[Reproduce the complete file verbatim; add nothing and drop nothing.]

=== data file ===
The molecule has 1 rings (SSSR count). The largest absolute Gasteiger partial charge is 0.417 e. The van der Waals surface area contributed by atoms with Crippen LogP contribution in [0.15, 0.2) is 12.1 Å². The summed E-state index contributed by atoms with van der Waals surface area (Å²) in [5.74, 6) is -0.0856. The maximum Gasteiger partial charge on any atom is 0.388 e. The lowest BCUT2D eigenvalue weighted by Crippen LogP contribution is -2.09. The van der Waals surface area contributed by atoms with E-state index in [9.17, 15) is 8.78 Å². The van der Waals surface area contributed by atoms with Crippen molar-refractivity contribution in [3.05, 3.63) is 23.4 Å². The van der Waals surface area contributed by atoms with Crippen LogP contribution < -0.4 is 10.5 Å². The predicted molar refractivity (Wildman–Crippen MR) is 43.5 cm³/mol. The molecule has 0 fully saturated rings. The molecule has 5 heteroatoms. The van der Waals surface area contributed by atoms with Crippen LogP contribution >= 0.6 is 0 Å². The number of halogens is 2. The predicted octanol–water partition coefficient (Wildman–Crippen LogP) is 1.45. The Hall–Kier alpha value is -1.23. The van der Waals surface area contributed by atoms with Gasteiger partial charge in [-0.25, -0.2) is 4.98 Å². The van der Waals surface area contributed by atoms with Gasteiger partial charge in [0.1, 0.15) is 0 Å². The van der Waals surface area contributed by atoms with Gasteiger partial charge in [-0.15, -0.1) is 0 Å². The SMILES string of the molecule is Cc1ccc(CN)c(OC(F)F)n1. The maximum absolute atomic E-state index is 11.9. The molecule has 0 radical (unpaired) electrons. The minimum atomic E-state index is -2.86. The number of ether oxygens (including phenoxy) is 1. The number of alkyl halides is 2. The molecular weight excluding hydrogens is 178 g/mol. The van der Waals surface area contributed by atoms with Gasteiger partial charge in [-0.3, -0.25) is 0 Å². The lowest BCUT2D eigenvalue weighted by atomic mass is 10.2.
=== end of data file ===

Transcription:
The molecule has 1 rings (SSSR count). The largest absolute Gasteiger partial charge is 0.417 e. The van der Waals surface area contributed by atoms with Crippen LogP contribution in [0.15, 0.2) is 12.1 Å². The summed E-state index contributed by atoms with van der Waals surface area (Å²) in [5.74, 6) is -0.0856. The maximum Gasteiger partial charge on any atom is 0.388 e. The lowest BCUT2D eigenvalue weighted by Crippen LogP contribution is -2.09. The van der Waals surface area contributed by atoms with E-state index in [9.17, 15) is 8.78 Å². The van der Waals surface area contributed by atoms with Crippen molar-refractivity contribution in [3.05, 3.63) is 23.4 Å². The van der Waals surface area contributed by atoms with Crippen LogP contribution < -0.4 is 10.5 Å². The predicted molar refractivity (Wildman–Crippen MR) is 43.5 cm³/mol. The molecule has 0 fully saturated rings. The molecule has 5 heteroatoms. The van der Waals surface area contributed by atoms with Crippen LogP contribution >= 0.6 is 0 Å². The number of halogens is 2. The predicted octanol–water partition coefficient (Wildman–Crippen LogP) is 1.45. The Hall–Kier alpha value is -1.23. The van der Waals surface area contributed by atoms with Gasteiger partial charge in [-0.25, -0.2) is 4.98 Å². The van der Waals surface area contributed by atoms with Gasteiger partial charge in [0.1, 0.15) is 0 Å². The van der Waals surface area contributed by atoms with Gasteiger partial charge in [-0.15, -0.1) is 0 Å². The SMILES string of the molecule is Cc1ccc(CN)c(OC(F)F)n1. The maximum absolute atomic E-state index is 11.9. The molecule has 0 radical (unpaired) electrons. The minimum atomic E-state index is -2.86. The number of ether oxygens (including phenoxy) is 1. The number of alkyl halides is 2. The molecular weight excluding hydrogens is 178 g/mol. The van der Waals surface area contributed by atoms with Gasteiger partial charge in [-0.3, -0.25) is 0 Å². The lowest BCUT2D eigenvalue weighted by atomic mass is 10.2.